So, the initial Public Offer MIIF wants to raise with Agyapa Royalty is not something new. It`s been tried and tested and the benefits have been tremendous in those countries. Indeed, some of the global mining companies operating in Ghana have leveraged such royalties and that should give discerning Ghanaians some level of comfort. In the case of the Agyapa, MIIF is raising money by using a portion of royalties and setting up joint equity investment where it holds 51% so as to establish majority status and investors holding 49% of the equity. Important to clarify that investors are not buying royalty but rather equity.

Is there not a cause to sustain the gains?

Certainly, there is a cause! The time has now come for Ghana to ring-fence and consolidate our existing gains which will require the need to set up the MIIF to hold mining rights and the royalties, ensure to address price volatility and the necessary investment needs.

Setting up the Special Purpose Vehicle (SPV)

Recall that when Ghana was going through the energy crises which nearly crippled the economy and the banks, the government of Ghana through the Ministry of Finance set up the ESLA PLC through a Special Purpose Vehicle (SPV) mechanism to raise US$10billion on a bond programme to help manage and defray the energy sector crises.

Today, the evidence is clear to see how the energy sector is turning the corner. In the same vein, the Act establishing MIIF creates a company as long as its purposes is to manage funds. AGYAPA SPV in my view will address and better manage the mining royalties.

Good corporate governance instituted

The comfort I get from the Agyapa deal is premised on the fact that, the MIIF has a well constituted corporate governance structure operating within the laws of Ghana with a well constituted board. Those who qualify for appointment as directors under the Companies Act 1963 are legible for appointment.

The Board term is four years and may be re-elected only once. To be gender balanced, three of the seven board members are expected to be women. For such a big venture, an investment committee going through a various rigorous process to engage the services of a professional Asset Management firm is a step in the right direction.

Addressing the offshore registration issues

Undoubtedly, lot of people have expressed sentiments about this Agyapa deal in Ghana, giving it all sorts of descriptions, one of the most talked about issues has to do with the Agyapa royalties registered in UK to meet UK financial reporting and corporate governance structures. That, it is Jersey administered and hence tax haven which government shouldn’t venture.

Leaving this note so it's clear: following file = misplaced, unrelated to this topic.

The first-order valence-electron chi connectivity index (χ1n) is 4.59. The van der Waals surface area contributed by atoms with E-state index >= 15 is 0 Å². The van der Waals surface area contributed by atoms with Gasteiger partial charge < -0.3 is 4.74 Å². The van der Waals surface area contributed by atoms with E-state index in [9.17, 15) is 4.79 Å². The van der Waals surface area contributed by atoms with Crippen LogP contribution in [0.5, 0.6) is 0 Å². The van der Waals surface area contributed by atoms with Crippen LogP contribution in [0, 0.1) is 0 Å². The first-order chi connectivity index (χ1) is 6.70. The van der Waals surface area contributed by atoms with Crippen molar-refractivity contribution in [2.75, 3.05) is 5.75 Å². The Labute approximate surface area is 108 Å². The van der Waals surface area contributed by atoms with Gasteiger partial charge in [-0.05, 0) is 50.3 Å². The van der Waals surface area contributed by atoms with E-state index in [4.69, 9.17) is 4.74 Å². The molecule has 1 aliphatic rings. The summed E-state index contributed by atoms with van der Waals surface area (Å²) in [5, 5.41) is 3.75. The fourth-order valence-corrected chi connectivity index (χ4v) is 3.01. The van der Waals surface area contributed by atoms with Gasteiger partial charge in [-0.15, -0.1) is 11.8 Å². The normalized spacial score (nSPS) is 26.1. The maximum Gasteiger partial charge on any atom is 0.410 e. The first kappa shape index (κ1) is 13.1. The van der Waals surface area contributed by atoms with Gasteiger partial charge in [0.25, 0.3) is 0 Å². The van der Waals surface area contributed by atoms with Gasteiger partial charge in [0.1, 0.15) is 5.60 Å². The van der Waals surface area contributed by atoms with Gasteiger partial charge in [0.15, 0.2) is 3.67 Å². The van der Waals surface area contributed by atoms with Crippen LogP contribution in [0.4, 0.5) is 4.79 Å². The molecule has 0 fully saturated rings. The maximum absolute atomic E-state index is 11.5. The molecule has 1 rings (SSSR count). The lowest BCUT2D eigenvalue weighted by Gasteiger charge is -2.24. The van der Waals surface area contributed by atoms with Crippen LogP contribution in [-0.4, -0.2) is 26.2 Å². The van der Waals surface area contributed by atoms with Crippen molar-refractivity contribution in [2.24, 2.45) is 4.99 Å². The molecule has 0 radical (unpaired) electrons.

The question I ask is that, what is the difference between Jersey and Knightsbridge in London, which is an offshore jurisdiction for UK non-residents. I do admit that this may be new for some Ghanaians who are not privy to how offshore entities work, however, I believe that the purpose of the offshore account is to facilitate transactions across borders.

The argument of tax heavens doesn’t hold in the sense that, whenever you list on London or New York Stock Exchange, you are bound by the UK/US reporting and listing rules in that country. For example, if I am an investor in a jurisdiction, I will have to comply with tax authority guidelines in that particular jurisdiction and not evade tax.

To sum up, there are teething issues government may need to address in terms of the issues raised by the Chamber of Mines regarding jurisdiction where proceeds shall be invested, we need to embrace this transaction. We also need to stop comparing equity valuation to royal receivables valuations for investors. The two are mutually exclusive with on cash flows and risk profiles. Let us rather embrace the financing innovations, explore new funding opportunities and make the economy develop.

What is key, is for government to channel the proceeds of the IPO into the productive sectors of the economy to propel investment and consequently support accelerated growth of the Ghanaian economy. God bless Ghana and make our nation great and strong!!!!

Credit: NBOCSI, Lawyer Miriam Amoako

Disclaimer: The views expressed are personal views and doesn’t represent that of the media house or institution the writer works

>>>the writer is a finance and telecom enthusiast, managing local and global Investors, Intermediaries, Banks and Non-Bank Financial Institution relationships with an International Bank in Ghana. Contact:  [email protected], Cell: +233-200301110


Leave a Reply